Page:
Premier Rachel Notley pulled Alberta out of the national climate agreement Thursday until the federal government gets the Trans Mountain pipeine expansion back on track.
"Alberta is pulling out of the federal climate plan," Notley told reporters following a nationally-televised address after the pipeline project construction was halted by a court ruling. "Without Alberta the climate plan isn't worth the paper it's printed on."
She said Alberta was going to keep the current price of carbon at $30 per tonne, rather than increasing it to $40 in 2021 as planned under the federal climate agreement.
"This ruling is bad for working families...Albertans are angry. I am angry," @RachelNotley said, announcing her decision to pull Alberta out of the federal #climate plan. #TransMountain #KinderMorgan
Earlier, the Federal Court of Appeal quashed the federal government’s approval of Kinder Morgan's project, after concluding that Prime Minister Justin Trudeau’s cabinet made its decision without considering all evidence and failing in its legal duty to consult First Nations.
Notley called the decision a "crisis" and urged Trudeau to recall Parliament to an emergency session to "fix the mistakes" of the pipeline review process and get construction of the Trans Mountain project going by January 2019. She also demanded the federal government immediately launch an appeal to the Supreme Court of Canada.
Alberta is pulling out of the federal climate plan and I've called on the federal government to:— Rachel Notley (@RachelNotley) August 31, 2018
➡take this to the Supreme Court;
➡call an emergency session of Parliament to fix the NEB;
➡fix this mess; and
➡get construction re-started.#ableg #abpoli pic.twitter.com/3p8kjill9C
She said if Parliament asserts its authority to fix the National Energy Board process, to make clear that marine matters will be dealt with in a different forum and gets consultations going. Construction could resume early in the new year, she said, "if the federal government acts boldly and gives this project the attention it deserves."
She said that pulling out of the climate accord sends a strong message to the federal government as Alberta was a good ally. Alberta had always made participation in the climate agreement contingent on the pipeline project, she said. In 2016, Canada reached an agreement with all provinces except Saskatchewan to implement a national climate plan. Alberta agreed to implement carbon pricing starting at $20 per tonne in 2017, despite criticism from oil industry proponents.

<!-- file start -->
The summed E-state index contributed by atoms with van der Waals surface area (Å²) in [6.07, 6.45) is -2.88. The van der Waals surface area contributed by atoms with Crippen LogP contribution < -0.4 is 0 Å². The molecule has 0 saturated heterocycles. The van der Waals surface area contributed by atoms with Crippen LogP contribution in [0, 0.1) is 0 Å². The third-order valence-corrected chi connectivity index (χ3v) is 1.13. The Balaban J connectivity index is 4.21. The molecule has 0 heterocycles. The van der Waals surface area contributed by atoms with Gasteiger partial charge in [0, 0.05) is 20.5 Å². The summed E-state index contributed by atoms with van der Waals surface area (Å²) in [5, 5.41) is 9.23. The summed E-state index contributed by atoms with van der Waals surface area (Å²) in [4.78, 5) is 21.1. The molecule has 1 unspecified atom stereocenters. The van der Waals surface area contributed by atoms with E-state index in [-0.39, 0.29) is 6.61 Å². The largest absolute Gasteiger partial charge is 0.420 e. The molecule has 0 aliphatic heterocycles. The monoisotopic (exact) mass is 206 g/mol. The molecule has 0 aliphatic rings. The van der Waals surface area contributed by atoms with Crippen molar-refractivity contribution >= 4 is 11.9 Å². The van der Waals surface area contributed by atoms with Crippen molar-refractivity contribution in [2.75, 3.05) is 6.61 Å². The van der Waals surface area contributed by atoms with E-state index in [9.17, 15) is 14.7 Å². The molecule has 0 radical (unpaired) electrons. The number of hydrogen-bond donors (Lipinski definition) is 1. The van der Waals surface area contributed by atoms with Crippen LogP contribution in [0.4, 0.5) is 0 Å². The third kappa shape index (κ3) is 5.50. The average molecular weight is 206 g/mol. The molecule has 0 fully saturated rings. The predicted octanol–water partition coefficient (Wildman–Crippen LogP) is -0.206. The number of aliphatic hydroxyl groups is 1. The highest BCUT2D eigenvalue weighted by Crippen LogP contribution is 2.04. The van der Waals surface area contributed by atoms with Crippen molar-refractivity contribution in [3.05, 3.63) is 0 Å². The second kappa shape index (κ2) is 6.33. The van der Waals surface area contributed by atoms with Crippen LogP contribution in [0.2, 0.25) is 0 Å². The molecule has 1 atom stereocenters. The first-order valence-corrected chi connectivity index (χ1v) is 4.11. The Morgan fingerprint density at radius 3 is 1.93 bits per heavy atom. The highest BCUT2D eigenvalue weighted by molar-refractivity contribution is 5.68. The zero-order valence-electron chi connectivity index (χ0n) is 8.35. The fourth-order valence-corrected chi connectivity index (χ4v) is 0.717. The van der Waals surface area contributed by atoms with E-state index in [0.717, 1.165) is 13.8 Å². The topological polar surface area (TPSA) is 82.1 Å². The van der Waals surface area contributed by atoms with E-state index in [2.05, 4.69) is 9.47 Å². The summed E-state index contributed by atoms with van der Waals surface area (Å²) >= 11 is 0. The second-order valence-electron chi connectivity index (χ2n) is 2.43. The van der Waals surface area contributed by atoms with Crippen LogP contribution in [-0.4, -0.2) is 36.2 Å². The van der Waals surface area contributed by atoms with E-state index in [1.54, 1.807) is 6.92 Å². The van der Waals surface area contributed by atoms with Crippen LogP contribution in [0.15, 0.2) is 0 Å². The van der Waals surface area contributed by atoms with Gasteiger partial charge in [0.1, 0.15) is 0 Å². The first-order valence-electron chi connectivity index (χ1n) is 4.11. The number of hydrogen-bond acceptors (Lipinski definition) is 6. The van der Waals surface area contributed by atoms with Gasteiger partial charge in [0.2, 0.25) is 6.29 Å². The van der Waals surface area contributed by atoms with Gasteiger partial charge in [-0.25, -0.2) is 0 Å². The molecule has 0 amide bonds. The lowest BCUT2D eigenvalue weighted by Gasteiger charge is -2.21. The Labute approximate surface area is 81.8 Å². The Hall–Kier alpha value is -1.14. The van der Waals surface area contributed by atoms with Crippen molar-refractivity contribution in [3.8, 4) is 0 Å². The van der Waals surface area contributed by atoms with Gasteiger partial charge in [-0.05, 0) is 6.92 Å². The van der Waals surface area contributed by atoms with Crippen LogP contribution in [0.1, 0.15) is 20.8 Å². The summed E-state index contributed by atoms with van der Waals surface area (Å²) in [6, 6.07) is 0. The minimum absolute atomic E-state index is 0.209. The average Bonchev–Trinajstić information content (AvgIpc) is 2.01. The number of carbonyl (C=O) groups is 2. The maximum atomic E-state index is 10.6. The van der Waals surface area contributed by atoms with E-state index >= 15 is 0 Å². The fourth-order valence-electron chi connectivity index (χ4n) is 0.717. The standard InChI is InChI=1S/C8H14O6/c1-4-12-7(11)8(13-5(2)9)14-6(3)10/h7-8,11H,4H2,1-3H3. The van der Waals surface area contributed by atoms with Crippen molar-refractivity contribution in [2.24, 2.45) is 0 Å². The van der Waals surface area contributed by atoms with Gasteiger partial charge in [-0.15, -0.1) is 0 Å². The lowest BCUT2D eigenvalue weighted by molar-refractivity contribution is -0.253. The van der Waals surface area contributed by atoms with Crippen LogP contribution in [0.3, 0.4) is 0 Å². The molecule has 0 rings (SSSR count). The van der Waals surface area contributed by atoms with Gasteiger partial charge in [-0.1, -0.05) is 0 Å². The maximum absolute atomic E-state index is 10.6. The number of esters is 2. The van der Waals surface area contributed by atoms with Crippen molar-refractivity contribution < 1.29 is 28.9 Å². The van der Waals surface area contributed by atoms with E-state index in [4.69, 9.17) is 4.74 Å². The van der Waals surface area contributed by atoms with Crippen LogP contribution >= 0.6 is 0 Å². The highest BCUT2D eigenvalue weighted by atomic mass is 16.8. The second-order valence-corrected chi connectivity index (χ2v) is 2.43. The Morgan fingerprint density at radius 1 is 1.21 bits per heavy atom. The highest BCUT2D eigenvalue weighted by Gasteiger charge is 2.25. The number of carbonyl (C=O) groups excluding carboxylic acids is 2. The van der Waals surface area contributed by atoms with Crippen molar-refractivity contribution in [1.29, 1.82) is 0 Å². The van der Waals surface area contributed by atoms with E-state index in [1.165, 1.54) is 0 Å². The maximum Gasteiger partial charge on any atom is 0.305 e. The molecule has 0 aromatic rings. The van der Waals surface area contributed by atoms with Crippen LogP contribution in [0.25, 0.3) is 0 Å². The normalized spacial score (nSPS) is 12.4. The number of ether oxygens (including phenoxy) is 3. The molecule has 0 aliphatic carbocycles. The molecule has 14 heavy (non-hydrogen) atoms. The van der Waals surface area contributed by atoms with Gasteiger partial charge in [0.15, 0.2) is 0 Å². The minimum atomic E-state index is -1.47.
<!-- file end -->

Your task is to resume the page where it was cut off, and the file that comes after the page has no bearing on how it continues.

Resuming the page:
"This ruling is bad for working families...Albertans are angry. I am angry," Notley said. "Albertans did everything right, and we were let down...The current state of affairs in Canada right now means that building a pipeline to the tidewater is almost impossible."
Notley said Alberta's oil was landlocked, and that the U.S. would continue to be its sole market if an oil pipeline expansion to tidewater was not built.
"This is a threat to Canadian sovereignty," she said, noting that British Columbia should also be concerned about its liquefied natural gas exports.
Notley said she spoke with Prime Minister Justin Trudeau, and was told Ottawa is still backing the Trans Mountain pipeline expansion and still intends to have it built.
Today I spoke with Premier @RachelNotley - and reassured her that the federal government stands by the TMX expansion project and will ensure it moves forward in the right way.— Justin Trudeau (@JustinTrudeau) August 30, 2018
Federal Finance Minister Bill Morneau also stated in a news conference assurances that the federal government will have the pipeline built. On the same day as the Federal Court ruling, Kinder Morgan's shareholders voted to sell the company’s Trans Mountain expansion to federal taxpayers for $4.5 billion. Morneau said the sale could close as early as tomorrow, leaving Canadian taxpayers owning a project that had its construction permits revoked by the courts.
If built, the Trans Mountain expansion would triple the capacity of an existing pipeline system, allowing it to ship up to 890,000 barrels of bitumen and other petroleum products from Alberta to a Burnaby terminal in metro Vancouver. The federal and Alberta governments, along with oil companies, say it would generate growth by giving oilsands producers access to new markets on the Pacific Ocean. Dozens of affected Indigenous communities, environmentalists and some municipalities along the route have argued that the project is too risky and would push Canada’s climate change goals out of reach.
In February, Prime Minister Justin Trudeau told National Observer that the Trans Mountain pipeline was approved in exchange for getting Alberta to support its national climate plan, including the implementation of a carbon tax. Notley said Alberta didn't have a climate plan prior to this agreement, and that it would need to pull out of the plan until the current crisis over Trans Mountain was resolved.